By Tamara Oberholster
Sadly, for many South Africans, stress has become a way of life. According to a recent survey by Pharma Dynamics, stress has increased significantly among South Africans as a result of the COVID-19 pandemic.
Of the respondents, 56% reported higher levels of psychological and emotional distress than before the pandemic, and 81% turned to unhealthy food, 20% to alcohol, 18% to cigarettes, 6% to smoking cannabis and 22% to antidepressant or anti-anxiety medication to help them cope with the stressors.
Unfortunately, stress is a recognised risk factor that contributes to the development of heart disease. According to the Heart and Stroke Foundation South Africa, stress is as much a risk factor as cigarette smoking, diabetes, and hypertension.
And since unhealthy food, alcohol and smoking are also bad for your heart, that means that both the stress – and the ways South Africans are choosing to deal with it – are having a negative impact on our heart health.
September is Heart Awareness Month in South Africa, so we’re looking at the link between heart health and stress, and how you can protect your heart by managing your stress.
How stress damages your heart
Stress is a normal physiological response to ‘dangerous’ situations and therefore it can actually be beneficial, according to the Heart and Stroke Foundation. However, stress becomes unhealthy when it is excessive, when it goes on for a long time, and when it is poorly managed.
“Stress is a natural part of everyday life,” says Paula Quinsee, a coach and passionate advocate for wellbeing. “In fact, there is stress that is beneficial and motivating (often called good stress) and there is stress that causes anxiety and even health problems (i.e., bad stress).”
Constant stress may lead to high blood pressure, according to the American Heart Association, which can increase your risk for heart attack and stroke. And as the Pharma Dynamics study shows, when people feel stressed, they may turn to unhealthy coping mechanisms, whether it’s skipping exercise, smoking, not sleeping enough or turning to alcohol or drugs, for solace – putting them at increased risk of heart disease.
These unhealthy coping mechanisms mask the source of the stress, Quinsee points out, which means you’re essentially avoiding the problem instead of tackling it head on. “This not only prolongs the negative impact of the stress itself, but also the effect of the negative coping mechanisms, which we can become dependent on.”
Why stress management is even more important now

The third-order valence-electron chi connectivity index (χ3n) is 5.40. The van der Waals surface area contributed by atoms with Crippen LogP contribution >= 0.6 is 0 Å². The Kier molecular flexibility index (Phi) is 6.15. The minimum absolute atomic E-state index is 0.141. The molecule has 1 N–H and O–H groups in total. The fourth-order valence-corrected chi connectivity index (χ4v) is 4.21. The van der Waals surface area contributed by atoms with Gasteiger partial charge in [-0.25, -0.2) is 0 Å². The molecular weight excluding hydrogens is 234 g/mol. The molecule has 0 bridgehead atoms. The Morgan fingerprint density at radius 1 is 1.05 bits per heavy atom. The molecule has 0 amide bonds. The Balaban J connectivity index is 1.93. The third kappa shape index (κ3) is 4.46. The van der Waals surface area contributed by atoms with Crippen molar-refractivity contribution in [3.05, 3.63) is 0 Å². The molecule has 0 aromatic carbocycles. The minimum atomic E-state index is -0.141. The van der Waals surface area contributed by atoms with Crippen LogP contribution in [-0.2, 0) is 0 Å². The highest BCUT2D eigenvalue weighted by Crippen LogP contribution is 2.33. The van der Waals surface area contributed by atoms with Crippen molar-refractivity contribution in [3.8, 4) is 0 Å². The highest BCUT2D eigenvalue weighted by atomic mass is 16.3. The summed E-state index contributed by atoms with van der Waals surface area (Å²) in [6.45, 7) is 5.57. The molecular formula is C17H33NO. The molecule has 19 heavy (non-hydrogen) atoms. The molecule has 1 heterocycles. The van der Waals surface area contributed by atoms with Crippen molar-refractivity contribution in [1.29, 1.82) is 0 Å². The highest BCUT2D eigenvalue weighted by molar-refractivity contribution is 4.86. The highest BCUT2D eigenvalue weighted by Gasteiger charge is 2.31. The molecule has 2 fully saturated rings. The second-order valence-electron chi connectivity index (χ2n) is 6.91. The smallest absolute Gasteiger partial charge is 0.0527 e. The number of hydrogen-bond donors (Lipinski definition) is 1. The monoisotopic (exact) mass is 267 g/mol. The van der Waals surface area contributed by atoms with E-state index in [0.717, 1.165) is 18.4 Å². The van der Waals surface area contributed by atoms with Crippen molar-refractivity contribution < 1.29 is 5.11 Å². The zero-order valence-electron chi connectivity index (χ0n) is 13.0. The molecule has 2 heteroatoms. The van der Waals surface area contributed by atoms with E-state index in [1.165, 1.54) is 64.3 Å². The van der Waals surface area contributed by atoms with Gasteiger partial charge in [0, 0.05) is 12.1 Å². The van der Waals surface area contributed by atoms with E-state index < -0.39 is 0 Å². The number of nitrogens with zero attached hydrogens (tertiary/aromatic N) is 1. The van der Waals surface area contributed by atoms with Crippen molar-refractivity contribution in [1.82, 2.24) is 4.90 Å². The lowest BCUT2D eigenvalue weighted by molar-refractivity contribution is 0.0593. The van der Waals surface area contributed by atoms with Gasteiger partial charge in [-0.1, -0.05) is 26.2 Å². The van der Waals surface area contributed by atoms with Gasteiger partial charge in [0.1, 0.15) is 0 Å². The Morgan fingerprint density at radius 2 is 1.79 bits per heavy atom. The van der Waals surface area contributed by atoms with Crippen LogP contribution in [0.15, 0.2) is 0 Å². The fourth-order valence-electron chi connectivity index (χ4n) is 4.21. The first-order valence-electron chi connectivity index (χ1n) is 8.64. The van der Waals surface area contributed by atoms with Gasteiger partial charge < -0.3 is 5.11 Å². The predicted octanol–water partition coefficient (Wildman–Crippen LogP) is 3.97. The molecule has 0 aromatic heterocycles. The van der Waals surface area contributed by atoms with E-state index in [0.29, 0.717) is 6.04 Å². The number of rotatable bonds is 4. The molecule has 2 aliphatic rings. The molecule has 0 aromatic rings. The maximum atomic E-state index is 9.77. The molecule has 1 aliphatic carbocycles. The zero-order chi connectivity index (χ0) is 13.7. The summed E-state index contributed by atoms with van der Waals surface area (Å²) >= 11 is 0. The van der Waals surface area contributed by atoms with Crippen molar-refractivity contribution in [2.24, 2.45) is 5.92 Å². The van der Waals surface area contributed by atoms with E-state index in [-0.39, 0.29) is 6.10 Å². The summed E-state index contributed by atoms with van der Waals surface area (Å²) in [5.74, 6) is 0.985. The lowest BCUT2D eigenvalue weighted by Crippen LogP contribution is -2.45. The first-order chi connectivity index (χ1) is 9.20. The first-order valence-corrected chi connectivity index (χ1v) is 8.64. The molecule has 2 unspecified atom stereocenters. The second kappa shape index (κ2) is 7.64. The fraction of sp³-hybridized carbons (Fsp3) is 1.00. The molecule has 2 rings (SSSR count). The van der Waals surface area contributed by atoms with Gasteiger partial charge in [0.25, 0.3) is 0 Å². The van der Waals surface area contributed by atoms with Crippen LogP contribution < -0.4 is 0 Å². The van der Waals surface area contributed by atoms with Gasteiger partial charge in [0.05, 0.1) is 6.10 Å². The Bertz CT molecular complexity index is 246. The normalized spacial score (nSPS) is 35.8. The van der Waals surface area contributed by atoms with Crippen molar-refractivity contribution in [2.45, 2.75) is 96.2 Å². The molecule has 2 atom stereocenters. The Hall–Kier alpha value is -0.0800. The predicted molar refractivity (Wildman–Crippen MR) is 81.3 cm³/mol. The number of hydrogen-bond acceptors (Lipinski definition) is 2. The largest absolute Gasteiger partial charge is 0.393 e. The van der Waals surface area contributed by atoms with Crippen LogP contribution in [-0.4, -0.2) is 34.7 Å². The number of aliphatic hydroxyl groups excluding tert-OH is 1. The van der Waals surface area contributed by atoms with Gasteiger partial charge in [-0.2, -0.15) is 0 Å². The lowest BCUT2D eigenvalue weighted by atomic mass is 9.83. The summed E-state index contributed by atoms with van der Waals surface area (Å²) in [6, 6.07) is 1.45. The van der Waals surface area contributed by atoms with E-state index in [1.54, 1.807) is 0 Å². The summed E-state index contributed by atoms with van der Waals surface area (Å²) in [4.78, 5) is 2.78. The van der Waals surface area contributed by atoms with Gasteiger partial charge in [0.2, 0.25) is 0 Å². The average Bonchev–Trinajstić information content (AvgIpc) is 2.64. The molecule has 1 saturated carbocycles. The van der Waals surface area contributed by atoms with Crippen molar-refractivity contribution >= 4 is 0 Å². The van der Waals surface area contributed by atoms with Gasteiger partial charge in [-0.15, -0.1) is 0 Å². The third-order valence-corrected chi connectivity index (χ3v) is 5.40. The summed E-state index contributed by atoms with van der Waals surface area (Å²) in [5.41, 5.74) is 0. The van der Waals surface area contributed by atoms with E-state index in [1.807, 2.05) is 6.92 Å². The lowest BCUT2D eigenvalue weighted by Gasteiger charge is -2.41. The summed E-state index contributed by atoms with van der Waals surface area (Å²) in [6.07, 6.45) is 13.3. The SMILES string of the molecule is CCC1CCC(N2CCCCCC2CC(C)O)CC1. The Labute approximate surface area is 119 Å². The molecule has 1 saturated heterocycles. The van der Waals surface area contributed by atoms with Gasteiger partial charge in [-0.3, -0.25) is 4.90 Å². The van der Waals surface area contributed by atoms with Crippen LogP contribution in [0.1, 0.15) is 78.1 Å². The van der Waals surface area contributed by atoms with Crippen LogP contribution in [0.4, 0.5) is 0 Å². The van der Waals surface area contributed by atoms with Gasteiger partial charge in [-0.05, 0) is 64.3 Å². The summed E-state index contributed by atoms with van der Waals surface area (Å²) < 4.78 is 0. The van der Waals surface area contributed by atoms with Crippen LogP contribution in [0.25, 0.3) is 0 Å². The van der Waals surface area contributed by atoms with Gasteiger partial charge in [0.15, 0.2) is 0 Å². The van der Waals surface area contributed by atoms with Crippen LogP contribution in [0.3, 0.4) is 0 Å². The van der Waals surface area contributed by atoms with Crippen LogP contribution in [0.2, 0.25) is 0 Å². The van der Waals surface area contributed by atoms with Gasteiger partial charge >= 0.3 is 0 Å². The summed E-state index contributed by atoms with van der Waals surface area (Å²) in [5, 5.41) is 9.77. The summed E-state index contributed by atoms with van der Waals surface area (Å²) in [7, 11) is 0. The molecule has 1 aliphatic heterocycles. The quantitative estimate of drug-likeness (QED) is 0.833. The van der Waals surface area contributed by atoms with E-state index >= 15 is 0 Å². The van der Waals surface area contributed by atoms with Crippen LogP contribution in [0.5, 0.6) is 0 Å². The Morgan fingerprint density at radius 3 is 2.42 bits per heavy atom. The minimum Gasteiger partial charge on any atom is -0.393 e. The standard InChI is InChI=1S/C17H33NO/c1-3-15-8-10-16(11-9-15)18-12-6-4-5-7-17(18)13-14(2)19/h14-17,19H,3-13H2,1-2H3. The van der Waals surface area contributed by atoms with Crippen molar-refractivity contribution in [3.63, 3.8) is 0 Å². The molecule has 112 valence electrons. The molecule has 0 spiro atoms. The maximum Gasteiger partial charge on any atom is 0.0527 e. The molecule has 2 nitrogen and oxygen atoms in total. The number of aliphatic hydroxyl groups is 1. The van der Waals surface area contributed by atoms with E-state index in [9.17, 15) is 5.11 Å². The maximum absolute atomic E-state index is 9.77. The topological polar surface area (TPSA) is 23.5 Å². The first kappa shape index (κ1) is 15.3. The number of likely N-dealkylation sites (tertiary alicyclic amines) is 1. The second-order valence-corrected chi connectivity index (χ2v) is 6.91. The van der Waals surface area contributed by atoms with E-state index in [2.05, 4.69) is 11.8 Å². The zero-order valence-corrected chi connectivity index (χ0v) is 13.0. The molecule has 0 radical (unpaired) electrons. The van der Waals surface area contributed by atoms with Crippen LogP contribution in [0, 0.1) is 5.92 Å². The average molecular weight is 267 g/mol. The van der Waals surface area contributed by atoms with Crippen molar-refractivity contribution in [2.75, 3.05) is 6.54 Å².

Two hundred and twenty-five people in South Africa are killed by heart disease every day, says the Heart and Stroke Foundation, but 80% of heart disease and strokes can be prevented – so managing your stress can decrease your risk of heart disease. But, given the stress of the pandemic, this is going to take some effort.
“Coping skills and tools that worked last year will perhaps not be as effective this year as reality sinks in and we experience more of the same conditions going forward – especially when it comes to mental health,” says Quinsee. “The last 18 months have produced more than usual life stressors, so learning to manage our stress is key to our ability to function and operate and go from surviving to thriving.”
On the plus side, Quinsee says the pandemic has made people take stock of their lives and re-evaluate what is important to them.
“We’re beginning to challenge our definition of success (and failure), be honest about who we are, why we are here, where we are going and what we really want in life. As we begin to shape the answers to these questions and gain new insights, they are bound to trigger new learnings, profound personal growth and a path toward living a more balanced, quality of life on our terms.”
5 tips for stress management
Limit exposure to negativity
Quinsee suggests limiting your exposure to news, social media, and toxic people or environments as much as you can. “Be aware of your own mindset and emotional state and take action when you find yourself veering down that slippery road,” she advises.
Improve your body’s fuel
The Heart and Stroke Foundation notes that a good diet helps with stress management as it’s rich in certain nutrients that get used up more quickly when you’re stressed, such as B vitamins (essential to a healthy central nervous system), and vitamin C and zinc (essential to the immune system).
Cultivate healthy coping mechanisms
Quinsee suggests these might include
- mindfulness practices (e.g. meditation)
- exercise or movement
- tapping into support structures (family, friends, mentors, faith communities, or a professional service provider like a life coach)
- self-care routines (such as implementing boundaries, cutting out negative self-talk, and making time for yourself)
Get enough sleep
The Sleep Foundation says that stress can cause insomnia, and chronic stress can lead to sleep apnoea. However, you can improve your chances of getting a good night’s rest by sticking to a sleep schedule, creating an optimal sleeping environment and keeping blue light from electronics out of the bedroom.
Cut yourself some slack
“Accept that we are all human and some days will be ‘down’ days,” suggests Quinsee. “We can’t be on a happy high all the time; it’s unrealistic. Some days our energy levels will be low due to the demands in our life (career, family, etc.), so acknowledge that. Be kind and gentle on yourself in the process and have an attitude of gratitude for the small things in life. Do not compare yourself to others, as comparison is the thief of joy.”
It was stressful being South African before the pandemic, and now we’re all living with an extra burden of stress – but it can be managed! It starts with awareness, and we’re certain that if you try some of the steps we’ve outlined above, you’ll soon be on your way to living a much less stressful life – and you’ll gain a healthier heart in the process.